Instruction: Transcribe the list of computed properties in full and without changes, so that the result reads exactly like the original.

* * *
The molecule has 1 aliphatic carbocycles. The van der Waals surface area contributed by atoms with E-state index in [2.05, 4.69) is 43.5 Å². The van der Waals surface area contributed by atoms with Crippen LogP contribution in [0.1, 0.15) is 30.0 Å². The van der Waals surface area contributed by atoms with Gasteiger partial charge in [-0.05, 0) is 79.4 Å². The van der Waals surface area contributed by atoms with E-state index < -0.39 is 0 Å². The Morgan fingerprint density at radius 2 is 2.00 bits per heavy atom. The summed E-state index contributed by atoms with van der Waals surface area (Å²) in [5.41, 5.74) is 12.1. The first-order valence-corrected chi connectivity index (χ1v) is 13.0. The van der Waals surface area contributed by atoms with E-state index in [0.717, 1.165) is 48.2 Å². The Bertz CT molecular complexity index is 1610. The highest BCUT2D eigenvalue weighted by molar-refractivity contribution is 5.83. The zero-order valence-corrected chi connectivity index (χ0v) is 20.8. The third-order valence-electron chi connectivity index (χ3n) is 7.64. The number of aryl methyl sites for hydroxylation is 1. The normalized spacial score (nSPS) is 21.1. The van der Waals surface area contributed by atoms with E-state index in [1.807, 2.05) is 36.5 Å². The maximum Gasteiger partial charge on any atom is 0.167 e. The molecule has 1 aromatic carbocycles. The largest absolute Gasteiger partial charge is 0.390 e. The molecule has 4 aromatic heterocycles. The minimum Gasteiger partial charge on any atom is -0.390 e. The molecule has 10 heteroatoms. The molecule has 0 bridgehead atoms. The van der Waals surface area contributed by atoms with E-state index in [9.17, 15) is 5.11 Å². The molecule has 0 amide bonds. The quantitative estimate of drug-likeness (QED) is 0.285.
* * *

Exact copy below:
The molecule has 1 aliphatic carbocycles. The van der Waals surface area contributed by atoms with E-state index in [2.05, 4.69) is 43.5 Å². The van der Waals surface area contributed by atoms with Crippen LogP contribution in [0.1, 0.15) is 30.0 Å². The van der Waals surface area contributed by atoms with Gasteiger partial charge in [-0.05, 0) is 79.4 Å². The van der Waals surface area contributed by atoms with E-state index < -0.39 is 0 Å². The Morgan fingerprint density at radius 2 is 2.00 bits per heavy atom. The summed E-state index contributed by atoms with van der Waals surface area (Å²) in [5.41, 5.74) is 12.1. The first-order valence-corrected chi connectivity index (χ1v) is 13.0. The van der Waals surface area contributed by atoms with E-state index in [0.717, 1.165) is 48.2 Å². The Bertz CT molecular complexity index is 1610. The highest BCUT2D eigenvalue weighted by molar-refractivity contribution is 5.83. The zero-order valence-corrected chi connectivity index (χ0v) is 20.8. The third-order valence-electron chi connectivity index (χ3n) is 7.64. The number of aryl methyl sites for hydroxylation is 1. The normalized spacial score (nSPS) is 21.1. The van der Waals surface area contributed by atoms with E-state index in [1.807, 2.05) is 36.5 Å². The maximum Gasteiger partial charge on any atom is 0.167 e. The molecule has 1 aromatic carbocycles. The largest absolute Gasteiger partial charge is 0.390 e. The molecule has 4 aromatic heterocycles. The minimum Gasteiger partial charge on any atom is -0.390 e. The molecule has 10 heteroatoms. The molecule has 0 bridgehead atoms. The van der Waals surface area contributed by atoms with E-state index in [9.17, 15) is 5.11 Å². The molecule has 0 amide bonds. The quantitative estimate of drug-likeness (QED) is 0.285.